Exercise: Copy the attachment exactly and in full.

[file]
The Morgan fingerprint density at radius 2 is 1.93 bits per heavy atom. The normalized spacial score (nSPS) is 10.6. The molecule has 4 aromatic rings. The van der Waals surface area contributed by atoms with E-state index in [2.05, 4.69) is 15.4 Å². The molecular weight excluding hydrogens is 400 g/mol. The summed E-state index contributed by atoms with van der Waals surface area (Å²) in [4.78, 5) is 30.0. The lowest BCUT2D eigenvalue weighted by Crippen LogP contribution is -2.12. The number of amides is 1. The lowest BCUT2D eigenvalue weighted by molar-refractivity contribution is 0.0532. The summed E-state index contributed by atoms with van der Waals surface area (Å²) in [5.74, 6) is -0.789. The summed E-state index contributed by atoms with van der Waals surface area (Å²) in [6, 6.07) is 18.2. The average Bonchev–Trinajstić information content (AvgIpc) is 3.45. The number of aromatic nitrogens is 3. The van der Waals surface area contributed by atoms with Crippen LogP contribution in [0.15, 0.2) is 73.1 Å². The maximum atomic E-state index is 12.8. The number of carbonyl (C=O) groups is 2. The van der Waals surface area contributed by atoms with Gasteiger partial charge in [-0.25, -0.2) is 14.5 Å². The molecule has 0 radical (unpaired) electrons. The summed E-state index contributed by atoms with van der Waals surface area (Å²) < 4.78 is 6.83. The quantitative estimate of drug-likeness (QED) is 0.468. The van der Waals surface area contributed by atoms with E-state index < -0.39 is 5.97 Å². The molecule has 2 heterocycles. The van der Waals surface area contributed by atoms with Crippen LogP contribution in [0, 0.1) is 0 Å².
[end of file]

The Morgan fingerprint density at radius 2 is 1.93 bits per heavy atom. The normalized spacial score (nSPS) is 10.6. The molecule has 4 aromatic rings. The van der Waals surface area contributed by atoms with E-state index in [2.05, 4.69) is 15.4 Å². The molecular weight excluding hydrogens is 400 g/mol. The summed E-state index contributed by atoms with van der Waals surface area (Å²) in [4.78, 5) is 30.0. The lowest BCUT2D eigenvalue weighted by Crippen LogP contribution is -2.12. The number of amides is 1. The lowest BCUT2D eigenvalue weighted by molar-refractivity contribution is 0.0532. The summed E-state index contributed by atoms with van der Waals surface area (Å²) in [5.74, 6) is -0.789. The summed E-state index contributed by atoms with van der Waals surface area (Å²) in [6, 6.07) is 18.2. The average Bonchev–Trinajstić information content (AvgIpc) is 3.45. The number of aromatic nitrogens is 3. The van der Waals surface area contributed by atoms with Crippen LogP contribution in [0.15, 0.2) is 73.1 Å². The maximum atomic E-state index is 12.8. The number of carbonyl (C=O) groups is 2. The van der Waals surface area contributed by atoms with Gasteiger partial charge in [-0.25, -0.2) is 14.5 Å². The molecule has 0 radical (unpaired) electrons. The summed E-state index contributed by atoms with van der Waals surface area (Å²) < 4.78 is 6.83. The quantitative estimate of drug-likeness (QED) is 0.468. The van der Waals surface area contributed by atoms with E-state index < -0.39 is 5.97 Å². The molecule has 2 heterocycles. The van der Waals surface area contributed by atoms with Crippen LogP contribution in [0, 0.1) is 0 Å².